U.S. embassy officials stressed the most important aspect of Plan Colombia was having a willing partner. Colombia proposed the plan and were willing to put in the blood, sweat and tears to make it work, they said during a background interview.
The second crucial aspect was that successive Colombian and American governments kept to the plan, they said. “It was a true bipartisan effort in the United States,” an embassy official said.
Finally, Plan Colombia embraced the whole-of-government approach before it was a buzzword. Security questions dominated the discussion in 1999, but the economic aspect of the plan was equally important, as was the emphasis on human rights and the need for the Colombian government to provide services to its people.
Since 1999, the United States has spent $10 billion on Plan Colombia, embassy officials said, adding that Colombia invested far more.
Value of Investment, Persistence
Dunford maintains it was money well spent. “So what did we learn [from Plan Colombia]? No. 1 is we learned endurance, persistence and clear vision over time in building partner capacity, works,” he said.
And these investments must continue as the peace accord goes into effect. On the military side, Colombians want the type of support the United States has provided over the course of Plan Colombia to continue. This includes Colombian service members attending American military schools, a continued close relationship with U.S. Southern Command and some continued equipping.
“Their main message today was, ‘You can’t look past this. It’s not over. We’re at the point where the peace accord is about to start, but please, don’t take your eye off of Colombia,’” Dunford said. “The most important part of the campaign is winning the peace, and that starts with the accord.”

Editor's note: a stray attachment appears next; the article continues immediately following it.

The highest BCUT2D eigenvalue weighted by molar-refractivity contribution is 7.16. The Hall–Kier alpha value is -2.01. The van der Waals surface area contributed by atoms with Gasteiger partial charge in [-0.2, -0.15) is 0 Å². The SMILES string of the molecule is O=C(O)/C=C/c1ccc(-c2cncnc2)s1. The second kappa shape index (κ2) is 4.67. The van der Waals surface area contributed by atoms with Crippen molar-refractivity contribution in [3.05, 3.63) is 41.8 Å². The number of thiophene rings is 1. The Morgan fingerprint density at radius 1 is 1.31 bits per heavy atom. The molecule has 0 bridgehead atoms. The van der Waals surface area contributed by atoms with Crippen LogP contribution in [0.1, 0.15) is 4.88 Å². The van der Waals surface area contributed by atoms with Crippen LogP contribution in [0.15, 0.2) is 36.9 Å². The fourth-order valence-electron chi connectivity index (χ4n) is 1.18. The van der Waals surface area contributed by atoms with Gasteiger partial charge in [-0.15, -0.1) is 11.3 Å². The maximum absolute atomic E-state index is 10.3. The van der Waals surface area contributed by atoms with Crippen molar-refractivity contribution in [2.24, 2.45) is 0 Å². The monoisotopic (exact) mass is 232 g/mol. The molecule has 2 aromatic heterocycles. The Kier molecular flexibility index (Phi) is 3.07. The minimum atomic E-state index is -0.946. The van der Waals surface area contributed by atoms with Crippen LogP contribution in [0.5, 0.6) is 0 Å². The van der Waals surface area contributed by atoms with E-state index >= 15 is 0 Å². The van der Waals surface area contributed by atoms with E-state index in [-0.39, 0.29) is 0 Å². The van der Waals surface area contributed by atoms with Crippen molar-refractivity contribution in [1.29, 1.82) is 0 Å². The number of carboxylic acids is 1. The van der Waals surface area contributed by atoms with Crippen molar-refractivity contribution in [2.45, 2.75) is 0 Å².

During the chairman’s visit, Colombian leaders were effusive in their praise of the United States for the support they have received, he said. “Even though the majority of resources and certainly the sacrifice that allowed them to militarily defeat the FARC and bring them to this point was clearly Colombian, I was taken aback by how much credit they gave the United States and how positive they were,” Dunford said.
And it is not just the FARC, and it is not just a one-way relationship, the chairman said.
“Colombia is an important strategic ally in the region,” he said. “They have outsized strategic influence in the region. Many nations look to them for leadership. Many nations look to them in terms of the relationship they have with the United States and a model for how to have a relationship with the United States as co-equals.”
Colombian troops are part of the Multinational Force and Observers in the Sinai. They participate in many United Nations peacekeeping operations. Colombia also committed to training 5,000 troops for peacekeeping activities, and Colombia continues to work with Central American nations to combat malign influences.
“Colombia is not only important regionally, but they are important as a global exporter of security as well,” he said. “For a relatively small investment over time, we have a country we call our most important partner in the region.”
(Follow Jim Garamone on Twitter: @GaramoneDoDNews)